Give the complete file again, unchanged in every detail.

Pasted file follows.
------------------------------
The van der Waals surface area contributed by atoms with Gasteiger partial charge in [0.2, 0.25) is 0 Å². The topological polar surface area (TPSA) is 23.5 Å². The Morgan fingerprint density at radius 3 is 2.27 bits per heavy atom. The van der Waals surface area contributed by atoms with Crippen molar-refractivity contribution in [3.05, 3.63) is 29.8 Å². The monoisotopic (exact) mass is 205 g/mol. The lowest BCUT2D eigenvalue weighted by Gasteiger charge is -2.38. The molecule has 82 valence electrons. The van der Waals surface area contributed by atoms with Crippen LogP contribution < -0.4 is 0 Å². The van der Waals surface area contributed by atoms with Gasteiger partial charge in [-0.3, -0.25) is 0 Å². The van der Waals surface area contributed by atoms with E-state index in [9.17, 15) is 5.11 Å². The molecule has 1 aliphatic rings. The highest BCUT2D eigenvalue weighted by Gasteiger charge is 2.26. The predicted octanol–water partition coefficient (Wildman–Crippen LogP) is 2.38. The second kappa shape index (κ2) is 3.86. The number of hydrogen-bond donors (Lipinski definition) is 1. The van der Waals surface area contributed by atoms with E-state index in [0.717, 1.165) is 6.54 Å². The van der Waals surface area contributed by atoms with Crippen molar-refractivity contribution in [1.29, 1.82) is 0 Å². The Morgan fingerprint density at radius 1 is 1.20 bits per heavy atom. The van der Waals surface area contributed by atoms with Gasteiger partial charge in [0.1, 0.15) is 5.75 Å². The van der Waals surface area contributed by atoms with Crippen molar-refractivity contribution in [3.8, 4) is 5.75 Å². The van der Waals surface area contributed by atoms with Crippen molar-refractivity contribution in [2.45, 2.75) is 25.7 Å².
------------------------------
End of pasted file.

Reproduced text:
The van der Waals surface area contributed by atoms with Gasteiger partial charge in [0.2, 0.25) is 0 Å². The topological polar surface area (TPSA) is 23.5 Å². The Morgan fingerprint density at radius 3 is 2.27 bits per heavy atom. The van der Waals surface area contributed by atoms with Crippen molar-refractivity contribution in [3.05, 3.63) is 29.8 Å². The monoisotopic (exact) mass is 205 g/mol. The lowest BCUT2D eigenvalue weighted by Gasteiger charge is -2.38. The molecule has 82 valence electrons. The van der Waals surface area contributed by atoms with Crippen LogP contribution < -0.4 is 0 Å². The van der Waals surface area contributed by atoms with Gasteiger partial charge in [-0.3, -0.25) is 0 Å². The van der Waals surface area contributed by atoms with E-state index in [9.17, 15) is 5.11 Å². The molecule has 1 aliphatic rings. The highest BCUT2D eigenvalue weighted by Gasteiger charge is 2.26. The predicted octanol–water partition coefficient (Wildman–Crippen LogP) is 2.38. The second kappa shape index (κ2) is 3.86. The number of hydrogen-bond donors (Lipinski definition) is 1. The van der Waals surface area contributed by atoms with E-state index in [0.717, 1.165) is 6.54 Å². The van der Waals surface area contributed by atoms with Crippen molar-refractivity contribution in [1.29, 1.82) is 0 Å². The Morgan fingerprint density at radius 1 is 1.20 bits per heavy atom. The van der Waals surface area contributed by atoms with Gasteiger partial charge in [0.1, 0.15) is 5.75 Å². The van der Waals surface area contributed by atoms with Crippen molar-refractivity contribution in [3.8, 4) is 5.75 Å². The van der Waals surface area contributed by atoms with Crippen molar-refractivity contribution in [2.45, 2.75) is 25.7 Å².